Labor leaders said today they will take on the Tea Party movement in November’s congressional elections with a pro-union message for voters hurt by the recession.
“The AFL-CIO is determined that the Tea Party and its corporate backers are not going to get the final word,” Arlene Holt Baker, vice president of the 11-million member union federation, said today at a media briefing in Washington.
Activists in the Tea Party, a loose coalition of voters seeking limits on government spending, taxes and debt, are mounting a nationwide effort to get voters to the polls in the midterm elections as Democrats, struggling to keep majorities in Congress, argue that the fiscally conservative candidates will alienate many voters.
Unions plan to concentrate their campaigns on 26 states to keep “the forces of hate” from “exploiting our economic frustration,” AFL-CIO President Richard Trumka said at the briefing on organized labor’s efforts.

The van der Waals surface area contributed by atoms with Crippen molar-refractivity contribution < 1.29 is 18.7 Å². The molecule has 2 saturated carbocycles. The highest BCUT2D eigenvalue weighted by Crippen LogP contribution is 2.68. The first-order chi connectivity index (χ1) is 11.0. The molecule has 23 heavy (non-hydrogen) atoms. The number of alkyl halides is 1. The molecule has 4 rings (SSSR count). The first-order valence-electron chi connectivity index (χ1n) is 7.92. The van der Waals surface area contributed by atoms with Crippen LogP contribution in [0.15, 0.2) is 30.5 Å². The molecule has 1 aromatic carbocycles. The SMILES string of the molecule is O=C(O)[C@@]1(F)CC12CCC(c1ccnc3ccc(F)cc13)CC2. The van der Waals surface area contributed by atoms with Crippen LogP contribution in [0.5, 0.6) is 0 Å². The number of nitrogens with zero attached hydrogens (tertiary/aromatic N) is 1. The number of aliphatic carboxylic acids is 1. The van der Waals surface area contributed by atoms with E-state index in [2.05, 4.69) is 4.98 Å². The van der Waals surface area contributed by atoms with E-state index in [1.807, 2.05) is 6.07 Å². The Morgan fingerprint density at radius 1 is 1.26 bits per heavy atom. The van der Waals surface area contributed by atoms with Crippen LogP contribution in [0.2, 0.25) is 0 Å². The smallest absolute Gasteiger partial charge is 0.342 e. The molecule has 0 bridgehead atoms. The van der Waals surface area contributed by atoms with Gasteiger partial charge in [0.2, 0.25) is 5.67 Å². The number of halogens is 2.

Unions will target about 70 of the 435 races for the House of Representatives, Trumka said.
“We are looking for leaders who will reject unfair trade deals” and fight for job-creation measures, Trumka said.
Fox News commentator Glenn Beck and 2008 Republican vice presidential nominee Sarah Palin on Aug. 28 rallied fans and activists in Washington, many involved with the Tea Party.
Unions are planning a rally next month on the National Mall in Washington, Trumka said. The Oct. 2 event will counter “false rhetoric,” he said.
“The union is a trusted messenger that will reach 17 million working-class voters,” he said.
Last week, Trumka delivered a speech in Palin’s home state of Alaska in which he called her campaign rhetoric “poisonous.”